The food: We ate as if we were trying to make our hearts explode. Coffees, spiked with espresso. Country Fried Steaks, Gravy, Scones, Scrambles. On the river, we ate rancid dusty jerky and washed it down with 22oz Becks Dark. We swilled bourbon and chowder at cocktail hours, followed by burgers and bad seafood. Jay doubled his heart meds. The wee hours, we feasted on beetle-infested Corn Nuts and other MSG-packed abominations while tying flies. We vaporized the insides of our waders all day. We spent over a hundo at an all night convenience store and had nothing to show for it.
The females: Bottom line — women find stirrup-foot wader pants irresistible. A pack of cougars stalked Rob at a North Coast bar, getting bolder as the night wore on. They seemed harmless, but Rob knew better. “They get a couple drinks in them, then they want to get all grabby with you,” Rob explained. We circled the wagons around Rob and timed our escape. They made a couple desperate lunges for their prey. They must have been starving.
The flies: Rob named one of my flies something unmentionable on a family blog, it was a misshapen pink version of the MOAL leech. When I fished it I screamed, “kill me, kill me,” and did kind of a sexy dance on the hangdown. You had to be there for this to make any sense.
We called another fly we tied on the trip “The Waste” and decided to leave the intent of the name vague, existential. Was it a waste of materials? A waste of time? A waste of a life?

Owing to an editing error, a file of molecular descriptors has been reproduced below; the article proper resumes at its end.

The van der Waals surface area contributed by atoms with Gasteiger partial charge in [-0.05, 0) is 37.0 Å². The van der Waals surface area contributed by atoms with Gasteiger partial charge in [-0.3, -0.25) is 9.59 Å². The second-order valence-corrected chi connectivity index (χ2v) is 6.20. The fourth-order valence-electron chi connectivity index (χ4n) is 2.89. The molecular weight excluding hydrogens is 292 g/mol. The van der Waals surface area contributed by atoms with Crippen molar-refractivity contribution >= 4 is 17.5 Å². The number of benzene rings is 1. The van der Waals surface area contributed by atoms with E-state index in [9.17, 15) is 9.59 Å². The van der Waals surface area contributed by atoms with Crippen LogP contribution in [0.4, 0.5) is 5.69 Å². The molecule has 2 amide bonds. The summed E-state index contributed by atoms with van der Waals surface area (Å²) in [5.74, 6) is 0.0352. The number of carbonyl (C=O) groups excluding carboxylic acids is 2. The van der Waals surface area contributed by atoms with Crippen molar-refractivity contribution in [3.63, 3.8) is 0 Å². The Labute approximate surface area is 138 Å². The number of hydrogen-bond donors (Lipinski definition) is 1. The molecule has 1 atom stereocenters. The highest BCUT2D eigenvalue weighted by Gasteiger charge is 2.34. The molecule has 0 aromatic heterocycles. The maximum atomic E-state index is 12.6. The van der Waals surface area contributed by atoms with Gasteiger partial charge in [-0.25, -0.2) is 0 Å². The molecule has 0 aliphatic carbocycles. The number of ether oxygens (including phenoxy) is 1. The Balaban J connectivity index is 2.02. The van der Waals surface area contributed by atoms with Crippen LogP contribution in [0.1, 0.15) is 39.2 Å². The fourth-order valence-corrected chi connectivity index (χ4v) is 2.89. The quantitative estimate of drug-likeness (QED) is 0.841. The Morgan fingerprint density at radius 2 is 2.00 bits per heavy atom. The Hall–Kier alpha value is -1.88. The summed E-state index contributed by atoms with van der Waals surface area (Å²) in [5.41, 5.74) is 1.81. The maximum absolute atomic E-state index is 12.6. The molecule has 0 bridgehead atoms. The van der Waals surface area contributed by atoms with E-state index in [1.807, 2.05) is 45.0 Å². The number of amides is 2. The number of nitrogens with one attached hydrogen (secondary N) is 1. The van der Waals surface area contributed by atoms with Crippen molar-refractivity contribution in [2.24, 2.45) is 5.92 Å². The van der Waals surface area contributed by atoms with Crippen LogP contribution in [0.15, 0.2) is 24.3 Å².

The unnamed winning fly caught my fish on the first day, and hooked two more on the same pool. It was a fire-tiger rabbit strip, lashed on top of a fully sparkplug weighted TMC 7999. A wrap of Fluorescent Flame Marabou and some Schlappen and we had a winner. Think Ronald McDonald interpreted as a Zonker Minnow.
The fishing: The deck was stacked against us — a veritable who’s who of spey guides had descended on the river and we didn’t want to race them to the best fly water. Instead, we slept late and adopted a radical boat launch strategy.
Rob threw his boat off the back of his trailer, down a vertical washed out cliff, which would slide the boat into a giant boulder that served as a ski jump to the water. The hill smelled of burnt fiberglass.
At the oars, Rob really had his hands full, with a literal ton of meat in the boat. Three dudes packed cheek to cheek in the bow, full to the brim with sausage gravy. He took rapids backwards to avoid swamping and killing us all.
We rotated the swing water, Jay and Rob casting beautifully and efficiently. My friend Julian and I, occasionally hooking ourselves in the face, ducking 525 grains of Skagit line. One out of four of my casts looked like something I might do on purpose.
But the fish don’t care. Bad casts catch fish.
On the first day I caught a fat chrome hen behind the entire rotation at high noon wearing a T-shirt. She was deep and silver, and beautifully huge at the peduncle.
The rest of the trip I could feel the swing, the throbbing current pulling my shrew-shaped rabbit leech over the submerged boulders. Thrumming up my arm, tight and waiting because that one time the fish was there. We swung 12 man-days for 1 fish and three grabs and I’m ready to go again.